Amazing: Truths About Conscious Awareness / Supernatural, Part One
Supernatural, Part One is a chapter from my book, Amazing: Truths About Conscious Awareness
Supernatural, Part One
What is it really to be a man or a woman?
A glow Shakespeare intended Hamlet to spark is amped, before being doused, when we read:
What a piece of worke is a man! how Noble in Reason? how infinite in faculty? in forme and mouing how expresse and admirable? in Action, how like an Angel? in apprehension, how like a God? the beauty of the world, the Parragon of Animals...
12 in. x 16 in.
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The intensity is increased in contrast when Hamlet follows with a lament that he, in modern terms, can’t get into it. We, the audience, apparently believe we can.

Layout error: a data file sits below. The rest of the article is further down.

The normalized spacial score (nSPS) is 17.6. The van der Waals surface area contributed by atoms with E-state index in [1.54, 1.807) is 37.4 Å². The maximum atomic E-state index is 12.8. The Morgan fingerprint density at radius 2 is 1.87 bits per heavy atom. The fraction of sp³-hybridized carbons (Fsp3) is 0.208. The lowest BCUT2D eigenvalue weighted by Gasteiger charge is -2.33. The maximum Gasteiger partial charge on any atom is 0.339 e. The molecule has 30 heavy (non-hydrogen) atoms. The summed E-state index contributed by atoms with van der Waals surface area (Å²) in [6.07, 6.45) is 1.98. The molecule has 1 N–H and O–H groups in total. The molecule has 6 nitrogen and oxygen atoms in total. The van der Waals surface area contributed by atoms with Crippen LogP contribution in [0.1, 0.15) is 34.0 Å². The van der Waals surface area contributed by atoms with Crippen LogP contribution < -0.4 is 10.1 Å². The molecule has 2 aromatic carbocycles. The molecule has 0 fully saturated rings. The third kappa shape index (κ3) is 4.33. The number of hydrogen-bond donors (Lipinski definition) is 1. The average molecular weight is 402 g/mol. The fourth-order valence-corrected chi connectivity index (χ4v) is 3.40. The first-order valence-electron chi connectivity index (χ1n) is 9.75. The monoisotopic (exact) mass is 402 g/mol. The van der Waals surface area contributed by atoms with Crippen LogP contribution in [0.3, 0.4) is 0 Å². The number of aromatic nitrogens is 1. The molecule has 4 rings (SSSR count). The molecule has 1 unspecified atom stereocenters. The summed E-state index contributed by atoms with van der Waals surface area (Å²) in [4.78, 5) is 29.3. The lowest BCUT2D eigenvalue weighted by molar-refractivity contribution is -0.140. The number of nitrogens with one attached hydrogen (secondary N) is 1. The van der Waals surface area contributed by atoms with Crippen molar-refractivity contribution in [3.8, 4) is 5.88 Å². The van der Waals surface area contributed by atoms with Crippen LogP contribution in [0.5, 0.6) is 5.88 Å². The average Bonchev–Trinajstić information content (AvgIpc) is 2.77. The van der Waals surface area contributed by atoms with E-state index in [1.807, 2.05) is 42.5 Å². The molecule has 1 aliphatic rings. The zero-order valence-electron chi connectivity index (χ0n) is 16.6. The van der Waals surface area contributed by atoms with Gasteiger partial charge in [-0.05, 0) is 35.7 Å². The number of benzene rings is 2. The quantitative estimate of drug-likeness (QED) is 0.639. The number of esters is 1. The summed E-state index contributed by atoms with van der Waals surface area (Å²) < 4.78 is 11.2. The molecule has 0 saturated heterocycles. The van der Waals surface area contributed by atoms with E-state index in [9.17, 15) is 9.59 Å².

Shakespearean audiences, it seems, find it poetically reassuring to ignore people like my late Uncle Stan.
I can imagine the scowl on Stan’s face as he’s being told that, “in Action,” he is “like an Angel.” Stan who failed as a truck driver after neglecting his parked tanker while it flooded a city intersection with milk serves as a lucky reminder that legions lesser than angels continue to stalk the Earth.
Fresh milk filling his truck was allowed to soak the street because Stan was preoccupied in a nearby bar, extending his lunch break. Modified by some easy humor, it was one of his milder offenses. It was the only time he ever made the news.